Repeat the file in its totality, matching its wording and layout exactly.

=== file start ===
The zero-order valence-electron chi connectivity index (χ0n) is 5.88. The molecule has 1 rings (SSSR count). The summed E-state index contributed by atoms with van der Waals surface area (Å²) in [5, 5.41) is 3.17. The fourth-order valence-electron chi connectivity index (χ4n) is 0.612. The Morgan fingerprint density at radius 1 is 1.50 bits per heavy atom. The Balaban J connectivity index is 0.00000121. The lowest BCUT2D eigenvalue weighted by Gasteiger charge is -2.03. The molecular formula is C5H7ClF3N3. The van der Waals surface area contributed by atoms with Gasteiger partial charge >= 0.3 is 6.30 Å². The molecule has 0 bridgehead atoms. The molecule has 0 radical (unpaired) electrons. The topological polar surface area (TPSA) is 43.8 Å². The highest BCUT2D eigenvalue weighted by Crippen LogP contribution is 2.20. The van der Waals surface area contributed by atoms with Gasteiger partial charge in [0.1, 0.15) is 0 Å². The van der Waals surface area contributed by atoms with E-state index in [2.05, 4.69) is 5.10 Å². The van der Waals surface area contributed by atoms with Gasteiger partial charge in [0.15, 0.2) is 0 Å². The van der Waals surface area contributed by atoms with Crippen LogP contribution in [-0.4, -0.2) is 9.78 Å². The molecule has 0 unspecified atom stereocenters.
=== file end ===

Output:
The zero-order valence-electron chi connectivity index (χ0n) is 5.88. The molecule has 1 rings (SSSR count). The summed E-state index contributed by atoms with van der Waals surface area (Å²) in [5, 5.41) is 3.17. The fourth-order valence-electron chi connectivity index (χ4n) is 0.612. The Morgan fingerprint density at radius 1 is 1.50 bits per heavy atom. The Balaban J connectivity index is 0.00000121. The lowest BCUT2D eigenvalue weighted by Gasteiger charge is -2.03. The molecular formula is C5H7ClF3N3. The van der Waals surface area contributed by atoms with Gasteiger partial charge >= 0.3 is 6.30 Å². The molecule has 0 bridgehead atoms. The molecule has 0 radical (unpaired) electrons. The topological polar surface area (TPSA) is 43.8 Å². The highest BCUT2D eigenvalue weighted by Crippen LogP contribution is 2.20. The van der Waals surface area contributed by atoms with Gasteiger partial charge in [0.1, 0.15) is 0 Å². The van der Waals surface area contributed by atoms with E-state index in [2.05, 4.69) is 5.10 Å². The van der Waals surface area contributed by atoms with Gasteiger partial charge in [0.15, 0.2) is 0 Å². The van der Waals surface area contributed by atoms with Crippen LogP contribution in [-0.4, -0.2) is 9.78 Å². The molecule has 0 unspecified atom stereocenters.